Giving evidence to the inquiry, Ørsted head of UK market development, consenting and external affairs Benj Sykes said, “One of the challenges we face is the precautionary principle. I know there are going to be questions around whether we have enough data to understand what our impacts are. I think we do. I think there is more work we need to do, though. It is already starting between government, industry and the Crown Estate, to put all these pieces together and build that strategic picture particularly around birdlife, what is going on and where are the right places to put windfarms in the context of the macro view rather than the individual project view.
“One of the concerns I have is that, as we take quite a project-level approach to environmental management, we end up with a patchwork of development and we end up with a very inefficient use of the sea, both for offshore wind and also for marine protection. A more strategic approach would give us a great opportunity to make the most of this fabulous wind resource and also the marine ecosystems that we want to preserve.”
Mr Sykes said, “We are working not just with BEIS and DEFRA but also with the Wildlife Trusts, the RSPB and also, of course, closely with arm’s length bodies of DEFRA, the regulators like the MMO, and also bodies like Natural England. We have brought that ecosystem together, as has the Crown Estate as landlord. I think we have created the right forum for that collaboration to find solutions together.”
Mr Sykes also said “there is no doubt that we need to see more resourcing” and the arm’s length bodies “are woefully under resourced for the scale of the challenge that we face to get to net zero, principally in offshore wind but I am sure in other areas, too. We need to put in very small amounts of money relative to the £50Bn (US$61Bn) of investment to properly resource that conversation.”
Environmental audit committee member Robert Goodwill MP said, “I think it is clear from what we have heard that we need more information about the effect on seabirds.”
The RSPB noted that the Offshore Wind Sector Deal specifically acknowledged and committed to address the environmental ‘barriers to deployment,’ which include the cumulative impacts of multiple offshore wind projects on seabird populations across the UK. But it said action taken on the issue “has been inadequate.”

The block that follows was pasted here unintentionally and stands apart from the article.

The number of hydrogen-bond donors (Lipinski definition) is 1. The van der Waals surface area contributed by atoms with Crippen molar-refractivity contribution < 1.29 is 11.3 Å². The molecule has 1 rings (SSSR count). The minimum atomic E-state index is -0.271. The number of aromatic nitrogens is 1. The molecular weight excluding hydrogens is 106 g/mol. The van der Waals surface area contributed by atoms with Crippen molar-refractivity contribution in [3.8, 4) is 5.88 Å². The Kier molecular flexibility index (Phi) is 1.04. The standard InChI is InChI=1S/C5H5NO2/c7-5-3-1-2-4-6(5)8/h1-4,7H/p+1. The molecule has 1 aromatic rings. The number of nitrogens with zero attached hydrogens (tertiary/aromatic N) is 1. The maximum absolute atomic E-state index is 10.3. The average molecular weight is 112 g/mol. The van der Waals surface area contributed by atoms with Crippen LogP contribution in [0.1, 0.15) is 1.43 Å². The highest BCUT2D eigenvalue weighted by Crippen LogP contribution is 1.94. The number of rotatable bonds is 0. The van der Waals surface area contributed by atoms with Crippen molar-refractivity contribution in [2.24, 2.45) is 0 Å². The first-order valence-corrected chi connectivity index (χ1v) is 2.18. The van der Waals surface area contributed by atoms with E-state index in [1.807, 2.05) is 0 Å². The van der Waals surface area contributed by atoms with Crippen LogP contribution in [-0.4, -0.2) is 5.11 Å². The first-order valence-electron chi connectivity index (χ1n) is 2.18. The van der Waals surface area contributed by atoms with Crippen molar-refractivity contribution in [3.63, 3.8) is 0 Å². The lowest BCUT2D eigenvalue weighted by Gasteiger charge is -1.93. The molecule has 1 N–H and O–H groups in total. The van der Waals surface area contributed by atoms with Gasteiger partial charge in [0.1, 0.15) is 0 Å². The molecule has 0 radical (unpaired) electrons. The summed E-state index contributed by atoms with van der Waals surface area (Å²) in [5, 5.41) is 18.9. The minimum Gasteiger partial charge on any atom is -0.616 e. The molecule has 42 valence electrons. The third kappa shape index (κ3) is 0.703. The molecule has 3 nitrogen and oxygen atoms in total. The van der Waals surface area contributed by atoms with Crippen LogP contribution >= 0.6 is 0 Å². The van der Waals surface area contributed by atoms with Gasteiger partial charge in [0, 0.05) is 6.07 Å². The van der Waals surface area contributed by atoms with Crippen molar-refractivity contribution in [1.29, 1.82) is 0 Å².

It said an Offshore Wind Strategic Enabling Actions Programme had been established by The Crown Estate to consider the environmental challenges, “but the rate of progress is much too slow.” It said the most recent workshop for partner and stakeholder organisations took place in December 2019. This reaffirmed the need to address the environmental challenges but went no further.
“Action is needed, material commitments and delivery are required, without these the environmental challenges will persist and could both jeopardise the UK’s marine wildlife and the achievement of the offshore wind sector ambitions,” the RSPB said.
“In order to maximise capacity of the offshore wind sector there is an urgent need for government to lead in tackling the environmental challenges that this scale of development brings,” it concluded. “Direct investment in monitoring and research to better understand and avoid the risks posed to seabird populations and other marine wildlife is needed; investment that is proportionate to the scale of ambition for offshore wind.
“Individual developers are taking steps and increasing investment in research, which is hugely welcomed. This will contribute toward new evidence and learning that will be of benefit not just to the individual companies but to the whole sector. While welcomed, it is not possible to rely solely on developer actions, which are largely voluntary and piecemeal. To improve efficiencies and increase the rate at which environmental knowledge gaps are filled requires leadership from UK Government and devolved administrations to ramp up strategic investment.”
* ‘Technological Innovations and Climate Change: Offshore Wind’